January 1 marked the 10th anniversary of Pixetera, which began in 2012 as a photo/day project and continues to this day, albeit with less frequent posting. In my last update, I referred to 2020 as an awful year; unfortunately, 2021 was every bit as bad on a global scale, if not worse.
(Click on images to enlarge.)
From a creative standpoint, it’s been an eventful 12 months. I self-published my book of mashups, Compositopolis Journey, to mixed reviews—from me! Its general format consists of double page spreads that feature a pair of photographs: on the left, one of several original camera images that led, on the right, to the final composite. While pleased with the reproduction, my printer (a local company that does work for Blurb but charges its own customers half of Blurb’s prices) struggled with getting the trim right: in one proof, too much was cut off the top; in another, an equal amount was sliced off the bottom; in nearly every one, the title on the spine was off-center and/or slanted. The cover photo and text on the last—and final copy—was also misaligned. As a result, I’ve chosen not to make any copies available for sale, nor do another book. The whole experience in fact, including several work-arounds to make up for the printer’s failings, has destroyed any excitement I once had about self-publishing.
Another major project was an exhibit called “Springfield Then and Now” (STaN) that I conceived as a celebration of both Springfield’s illustrious past and present promise. The original idea was to pair large-scale photos of noteworthy historical figures with current residents who were following in their footsteps, in vacant storefront windows throughout the city. Having parted with my professional equipment ages ago, I invited a photographer friend, whom I thought was a good match for the job, to join me in the project. She in turn connected me with someone who had access to funding. STaN took about six months from start to finish and involved a ton more work than any of us anticipated but on balance I’m pleased with the way it turned out.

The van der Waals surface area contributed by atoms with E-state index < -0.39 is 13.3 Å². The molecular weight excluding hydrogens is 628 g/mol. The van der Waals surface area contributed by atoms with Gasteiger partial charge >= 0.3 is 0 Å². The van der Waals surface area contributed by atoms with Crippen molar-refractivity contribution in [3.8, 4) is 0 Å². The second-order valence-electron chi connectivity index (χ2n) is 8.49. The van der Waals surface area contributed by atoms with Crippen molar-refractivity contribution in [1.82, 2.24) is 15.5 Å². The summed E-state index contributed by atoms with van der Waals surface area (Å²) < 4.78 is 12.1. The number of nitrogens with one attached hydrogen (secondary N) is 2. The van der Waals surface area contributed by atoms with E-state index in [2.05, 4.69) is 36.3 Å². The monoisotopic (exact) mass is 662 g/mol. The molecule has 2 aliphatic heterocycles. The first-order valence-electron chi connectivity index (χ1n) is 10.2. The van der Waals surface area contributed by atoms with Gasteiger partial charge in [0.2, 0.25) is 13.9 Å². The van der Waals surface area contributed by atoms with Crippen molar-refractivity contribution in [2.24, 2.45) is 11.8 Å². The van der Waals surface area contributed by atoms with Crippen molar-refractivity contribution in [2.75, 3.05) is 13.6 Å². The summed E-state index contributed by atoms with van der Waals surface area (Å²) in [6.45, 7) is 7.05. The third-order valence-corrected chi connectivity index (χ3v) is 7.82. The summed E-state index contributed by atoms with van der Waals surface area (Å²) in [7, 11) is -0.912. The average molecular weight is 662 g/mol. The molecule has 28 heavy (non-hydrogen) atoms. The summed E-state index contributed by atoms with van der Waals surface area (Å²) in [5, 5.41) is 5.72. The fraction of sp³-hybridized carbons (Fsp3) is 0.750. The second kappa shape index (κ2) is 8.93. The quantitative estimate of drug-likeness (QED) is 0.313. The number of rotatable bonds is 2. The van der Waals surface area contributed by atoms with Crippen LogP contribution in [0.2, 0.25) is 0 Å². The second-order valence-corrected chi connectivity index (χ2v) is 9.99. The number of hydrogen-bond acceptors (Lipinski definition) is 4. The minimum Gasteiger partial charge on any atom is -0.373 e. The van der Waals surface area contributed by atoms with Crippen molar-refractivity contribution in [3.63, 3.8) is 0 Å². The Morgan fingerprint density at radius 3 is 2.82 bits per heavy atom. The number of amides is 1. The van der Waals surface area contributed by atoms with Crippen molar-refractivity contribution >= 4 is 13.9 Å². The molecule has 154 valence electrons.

On the minus side, I would have preferred that we had a wider demographic mix of contemporary subjects, and multiple locations rather than a single downtown one with almost zero foot traffic. That’s where the money was though. Absent my original collaborators (I’ll spare you the unhappy details), I’m hoping to fix that in 2022 but it’s been a hard slog so far.
At the beginning of 2022, I find myself in a place that I’ve never been photographically. It comes after 40+ years doing commercial work, and a decade of serious personal expression: although I still enjoy taking pictures, I’ve become somewhat bored with the camera output, and pushed to “wring” more out of each image. That’s one reason I’ve gone down the composite path into abstraction. But even that seems to be running its course. I need to find either a wholly new approach to my photography—which may involve finally getting a real camera again to replace my iPhone—or doing something else entirely.
What would it be like to ditch my identity as an artist? Who would I be and what would I do in the new space that opens up afterwards? Intriguing questions to start the year!